How the War in Syria Will Make Russia's Su-35 Even More Lethal
Russia hopes to upgrade its fleet of Sukhoi Su-35S Flanker-E multirole fighters based on experience gained operating in Syria this year.
As with almost all new aircraft—even those with otherwise excellent designs—minor but vexing flaws are often be discovered during high intensity real world operations. In this case, the Russian Air Force is correcting relatively minor issues that cropped up while operating in austere conditions in Syria.
"This year’s aircraft will be upgraded based on all the drawbacks and the Syrian experience," Russian deputy defense minister Yuri Borisov told the Moscow-based TASS News agency during a visit to the Gagarin aircraft plant in Komsomolsk-on-Amur on June 5.
According to TASS, one of the main modifications is to a set of screens in the Su-35’s inlets that are designed to prevent the ingestion of foreign object debris (FOD).
In this case, “small stones” were being ingested by the aircraft—which could seriously damage the jet’s twin Saturn AL-41F1S engines. Unlike most Western jets, Russian—and Soviet aircraft before them—are typically designed with inlet screens that are designed to allow them to operate from austere airfields.
It’s not surprising that the Russian Air Force discovered minor issues with the Su-35 and the other aircraft that it deployed to Syria. Indeed, such discoveries are typical for all aircraft types in every air force.
“There is no better stress test for a new aircraft than sustained flight operations,” Mike Kofman, a research scientist at the Center for Naval Analyses specializing in Russian military affairs, told The National Interest.
“The expeditionary setting no doubt places added pressure on the maintenance and support crew.”
Other than the inlet screens, the Su-35 might also receive some minor tweaks to its avionics hardware and software—particularly those systems pertaining to air-to-ground missions.
“Basically as I understand it, there were just some small problems which emerged during the intense combat use during the war,” Vasily Kashin, a senior fellow at the Center for Comprehensive European and International Studies at Moscow’s Higher School of Economics told The National Interest.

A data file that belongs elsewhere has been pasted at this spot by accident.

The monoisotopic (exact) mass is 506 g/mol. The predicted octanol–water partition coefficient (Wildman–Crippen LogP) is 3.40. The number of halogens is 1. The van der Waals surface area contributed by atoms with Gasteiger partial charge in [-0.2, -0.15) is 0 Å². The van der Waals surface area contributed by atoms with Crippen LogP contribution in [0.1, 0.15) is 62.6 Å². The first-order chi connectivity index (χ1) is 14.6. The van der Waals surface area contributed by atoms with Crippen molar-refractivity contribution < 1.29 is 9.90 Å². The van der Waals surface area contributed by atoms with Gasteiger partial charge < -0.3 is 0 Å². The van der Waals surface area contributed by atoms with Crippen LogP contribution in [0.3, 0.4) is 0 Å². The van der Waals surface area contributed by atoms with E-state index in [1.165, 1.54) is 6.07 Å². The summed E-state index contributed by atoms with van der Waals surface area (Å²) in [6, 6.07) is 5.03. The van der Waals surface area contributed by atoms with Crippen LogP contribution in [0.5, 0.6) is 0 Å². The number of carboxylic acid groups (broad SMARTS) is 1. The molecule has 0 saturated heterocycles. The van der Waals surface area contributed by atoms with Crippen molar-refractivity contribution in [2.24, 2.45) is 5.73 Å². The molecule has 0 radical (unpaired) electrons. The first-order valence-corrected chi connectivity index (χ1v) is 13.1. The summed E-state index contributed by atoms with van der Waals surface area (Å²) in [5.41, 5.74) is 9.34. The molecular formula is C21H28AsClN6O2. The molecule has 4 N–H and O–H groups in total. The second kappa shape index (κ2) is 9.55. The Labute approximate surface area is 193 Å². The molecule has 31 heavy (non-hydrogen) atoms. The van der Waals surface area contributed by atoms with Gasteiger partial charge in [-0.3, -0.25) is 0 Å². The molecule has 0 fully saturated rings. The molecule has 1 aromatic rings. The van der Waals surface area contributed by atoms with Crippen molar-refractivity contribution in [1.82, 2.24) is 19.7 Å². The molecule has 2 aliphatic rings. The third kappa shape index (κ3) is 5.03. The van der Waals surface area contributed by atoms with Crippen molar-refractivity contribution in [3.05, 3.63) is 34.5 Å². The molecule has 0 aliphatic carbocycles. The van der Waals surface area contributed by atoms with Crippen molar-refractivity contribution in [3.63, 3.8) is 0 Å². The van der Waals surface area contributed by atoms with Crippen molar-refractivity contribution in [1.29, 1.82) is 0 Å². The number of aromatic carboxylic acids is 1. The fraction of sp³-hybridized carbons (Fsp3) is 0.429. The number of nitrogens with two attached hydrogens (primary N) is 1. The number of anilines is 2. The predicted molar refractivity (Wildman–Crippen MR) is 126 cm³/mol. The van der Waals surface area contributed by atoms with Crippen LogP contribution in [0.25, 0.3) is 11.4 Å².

“Since the aircraft was employed for ground strike missions—more with smart weapons and dumb bombs—there can be some modifications for software and systems responsible for ground attack.”
The Russian Air Force is more or less satisfied with the Su-35S, thus there are no immediate plans to upgrade the aircraft with major new systems like an active electronically scanned array (AESA) radar.
“There will be no AESA,” Kashin said.
“They have a very powerful PESA [Passive Electronically Scanned Array] radar and it is considered to be the strong point.”
What the Russian Air Force does need, however, are targeting pods similar to the Lockheed Martin Sniper or Northrop Grumman LITENING pods. Right now, only the Sukhoi Su-34 Fullback bomber has a decent air-to-ground electro-optical/infra-red targeting capability with a built-in system called Platan. The Su-30SM and the Su-35 have to rely on their radars for targeting air-to-surface targets because of the lack of suitable targeting pods.
“The lack of pods is considered to be a major weakness of the Russian Air Force,” Kashin said.
The Russians are developing indigenous pods after plans for co-development with France fell through. Indeed, for a time, the Russians had intended to license produce the Thales Damocles pod.
“There is a targeting pod development program which started even before Syria, but no results yet,” Kashin said.
“As I understand, before the sanctions there were plans for cooperation with France. So later the plans changed, not the Russian pods are still being tested.”
It’s not clear when Russia’s indigenous targeting pods might be fielded.
“Could be soon, could be another endless saga,” Kashin said.
Dave Majumdar is the defense editor for The National Interest. You can follow him on Twitter: @Davemajumdar.